Forestry companies and conservative think tanks have spent years obscuring the truth linking their industry’s actions and the rapid decline of threatened boreal caribou populations across the country.
Research published last week in the peer-reviewed journal Wildlife Bulletin Review from Ontario Nature’s Julee Boan and analysts from the universities of Toronto, Guelph and Lakehead suggests Canada’s forest industry has shown “willful ignorance disguised as skepticism” about the noted decline in caribou populations across Canada.
“The relationship between increasing levels of disturbance (i.e., habitat loss and fragmentation) and boreal caribou population decline is well-established, with industrial forestry and associated roads shown as a key driver,” the report states.
But this study isn’t about linking forestry to caribou habitat destruction. It’s about exploring the ways in which the sector and its friends in conservative think-tanks and media have warped the scientific consensus on caribou decline in the public eye to bolster their bottom line.
Despite caribou being protected under federal, provincial, and territorial legislation, protests from forestry companies to change their logging practices have “successfully delayed efforts to effectively address the decline of boreal caribou,” the authors note, “inhibit[ing] meaningful dialogue about socially acceptable conservation solutions.”
“If you can convince people that there isn't a problem, and if there is, you aren't responsible, then you might also convince them that nothing new needs to be done."
This “manufactured uncertainty” has many disturbing parallels with how fossil fuel companies, well aware of the risks posed by climate change to the planet and their role in rising global temperatures, funded decades of denial to delay action by policy makers and blunt arguments from the public that something must be done.
As detailed in the study, the sector has employed everything from denying the problem exists and vilifying their critics to rejecting any connection between the industry and caribou loss, all to stymie environmentalist and academic efforts to protect vulnerable caribou herds. When all else fails, companies have often suggested saving dwindling caribou herds is simply too costly.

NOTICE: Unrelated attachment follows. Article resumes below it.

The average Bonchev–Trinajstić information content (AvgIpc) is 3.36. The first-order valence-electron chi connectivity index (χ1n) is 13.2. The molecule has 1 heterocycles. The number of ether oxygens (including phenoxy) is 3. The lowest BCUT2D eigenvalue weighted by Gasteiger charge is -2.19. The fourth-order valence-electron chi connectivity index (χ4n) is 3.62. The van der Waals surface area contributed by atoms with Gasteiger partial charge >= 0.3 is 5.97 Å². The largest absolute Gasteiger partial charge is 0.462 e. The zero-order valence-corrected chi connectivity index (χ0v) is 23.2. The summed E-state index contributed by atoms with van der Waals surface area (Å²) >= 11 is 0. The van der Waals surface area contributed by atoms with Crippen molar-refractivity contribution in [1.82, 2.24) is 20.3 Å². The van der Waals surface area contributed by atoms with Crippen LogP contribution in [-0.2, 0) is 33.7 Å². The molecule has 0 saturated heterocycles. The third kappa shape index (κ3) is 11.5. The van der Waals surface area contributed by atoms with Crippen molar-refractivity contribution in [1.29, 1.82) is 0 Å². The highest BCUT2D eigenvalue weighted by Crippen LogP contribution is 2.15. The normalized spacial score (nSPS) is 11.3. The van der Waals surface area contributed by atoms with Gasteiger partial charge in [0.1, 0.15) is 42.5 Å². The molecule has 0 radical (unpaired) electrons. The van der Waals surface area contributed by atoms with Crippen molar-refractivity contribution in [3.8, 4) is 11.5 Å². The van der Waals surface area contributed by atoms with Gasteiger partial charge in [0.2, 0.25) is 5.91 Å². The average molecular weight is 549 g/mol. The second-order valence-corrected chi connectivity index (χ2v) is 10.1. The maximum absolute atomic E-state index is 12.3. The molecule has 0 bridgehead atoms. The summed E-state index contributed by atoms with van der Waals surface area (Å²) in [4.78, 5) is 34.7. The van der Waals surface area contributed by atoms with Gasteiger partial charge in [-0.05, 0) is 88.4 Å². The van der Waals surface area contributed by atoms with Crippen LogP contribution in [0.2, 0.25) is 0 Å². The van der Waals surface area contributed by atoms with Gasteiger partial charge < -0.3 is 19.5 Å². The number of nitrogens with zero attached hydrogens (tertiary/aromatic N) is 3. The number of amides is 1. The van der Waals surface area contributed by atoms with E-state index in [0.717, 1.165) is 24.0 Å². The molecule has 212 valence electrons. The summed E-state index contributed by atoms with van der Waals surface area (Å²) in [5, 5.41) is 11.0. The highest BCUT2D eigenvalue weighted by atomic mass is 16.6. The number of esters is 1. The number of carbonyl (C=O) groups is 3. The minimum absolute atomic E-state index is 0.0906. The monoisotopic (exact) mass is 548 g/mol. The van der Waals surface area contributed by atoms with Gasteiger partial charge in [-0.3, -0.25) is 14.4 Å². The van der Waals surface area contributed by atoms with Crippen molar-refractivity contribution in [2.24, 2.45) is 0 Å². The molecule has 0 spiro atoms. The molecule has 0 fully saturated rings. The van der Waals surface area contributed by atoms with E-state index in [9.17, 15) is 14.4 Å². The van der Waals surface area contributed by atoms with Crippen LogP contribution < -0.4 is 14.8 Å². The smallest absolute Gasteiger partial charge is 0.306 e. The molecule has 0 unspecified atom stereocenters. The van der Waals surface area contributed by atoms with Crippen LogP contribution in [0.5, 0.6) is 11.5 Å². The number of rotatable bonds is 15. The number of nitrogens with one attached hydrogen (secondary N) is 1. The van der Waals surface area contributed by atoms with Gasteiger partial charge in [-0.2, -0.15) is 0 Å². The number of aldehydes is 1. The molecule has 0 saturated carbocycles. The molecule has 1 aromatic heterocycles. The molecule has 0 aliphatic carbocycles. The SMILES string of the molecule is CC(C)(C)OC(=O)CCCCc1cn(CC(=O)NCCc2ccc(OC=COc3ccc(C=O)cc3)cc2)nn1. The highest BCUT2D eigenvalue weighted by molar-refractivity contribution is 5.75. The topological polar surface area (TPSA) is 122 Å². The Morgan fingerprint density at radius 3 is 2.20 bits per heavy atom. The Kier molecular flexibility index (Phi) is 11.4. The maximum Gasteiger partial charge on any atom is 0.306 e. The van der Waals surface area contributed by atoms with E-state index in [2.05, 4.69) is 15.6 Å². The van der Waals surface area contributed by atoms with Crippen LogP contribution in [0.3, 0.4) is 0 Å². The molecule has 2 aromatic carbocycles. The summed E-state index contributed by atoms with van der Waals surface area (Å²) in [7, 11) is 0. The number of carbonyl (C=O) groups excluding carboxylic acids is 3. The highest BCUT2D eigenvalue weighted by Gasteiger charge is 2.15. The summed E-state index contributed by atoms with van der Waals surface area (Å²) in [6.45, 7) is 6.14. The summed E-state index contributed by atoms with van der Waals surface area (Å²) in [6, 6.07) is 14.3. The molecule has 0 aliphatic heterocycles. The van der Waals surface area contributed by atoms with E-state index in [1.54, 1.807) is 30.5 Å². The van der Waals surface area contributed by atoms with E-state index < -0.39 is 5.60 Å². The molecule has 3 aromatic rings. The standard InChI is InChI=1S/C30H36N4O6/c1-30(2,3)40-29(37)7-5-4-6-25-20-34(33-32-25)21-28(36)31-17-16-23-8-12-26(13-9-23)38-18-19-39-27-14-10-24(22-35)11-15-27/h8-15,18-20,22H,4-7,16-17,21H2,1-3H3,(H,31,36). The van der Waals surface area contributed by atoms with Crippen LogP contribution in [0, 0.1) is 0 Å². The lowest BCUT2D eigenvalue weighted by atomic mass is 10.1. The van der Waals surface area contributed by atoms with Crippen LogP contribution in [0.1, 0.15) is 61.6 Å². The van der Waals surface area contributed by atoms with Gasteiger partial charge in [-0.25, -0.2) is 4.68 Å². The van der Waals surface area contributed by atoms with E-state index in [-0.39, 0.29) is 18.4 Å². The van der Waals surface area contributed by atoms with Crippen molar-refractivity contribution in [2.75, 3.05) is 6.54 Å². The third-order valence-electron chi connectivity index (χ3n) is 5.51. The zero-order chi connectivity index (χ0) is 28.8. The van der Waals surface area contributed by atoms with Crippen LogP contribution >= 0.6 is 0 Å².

To take just one example, in letters to the editor and in industry literature, many within the sector have claimed caribou populations are “healthier” in heavily logged areas than in natural habitat. Others suggest more caribou calves are born in logged areas than elsewhere, arguing any declines in population are due to “variables in their habitat” and not its destruction.
Caribou populations shrinking Canada-wide
But make no mistake — caribou populations are dropping across the country. The latest available data from the Committee on the Status of Endangered Wildlife in Canada shows that 81 per cent of caribou herds are shrinking. Forty per cent of their range in British Columbia has disappeared, rising to 50 per cent in Ontario and 60 per cent in Newfoundland and Labrador and Alberta. Nearly half of 13 herds in the southern Rocky Mountains have less than 50 individual caribou remaining, suggesting their long-term survival is in serious doubt.
Lead author Boan, who lives in Thunder Bay and heads up boreal programming for Ontario Nature (full disclosure: I am a volunteer member-at-large on Ontario Nature’s board of directors), has witnessed industry efforts to muddy the waters over boreal caribou decline for two decades.
“If you can convince people that there isn't a problem, and if there is, you aren't responsible, then you might also convince them that nothing new needs to be done,” Boan said of the forest industry in the National Observer.
(Despite repeated efforts by the Observer to obtain a response to the paper’s troubling conclusions from Ontario Forest Industries Association or the Forest Products Association of Canada, both organizations refused to comment.)
The authors aren’t blind to the impacts that curtailing some of the sector’s more damaging practices can have on northern communities dependent on resource extraction. But they make the case that any approach by industry to pit northerners against southerners, portrayed as dreamy-eyed environmentalists keen on nothing but the destruction of resource-sector jobs, ignores the very real economic concerns facing remote communities.
“Environmental organizations seeking to protect habitat for boreal caribou and other species are blamed for economic hardship,” they write, though their analysis suggests this rhetoric linking job loss to environment action has been significantly inflated.
“Caribou play an important role in forest ecosystems,” notes iminent Canadian environmentalist David Suzuki on his blog. “With all we know about the animals and how to protect them, we must resist industry’s false narrative.”
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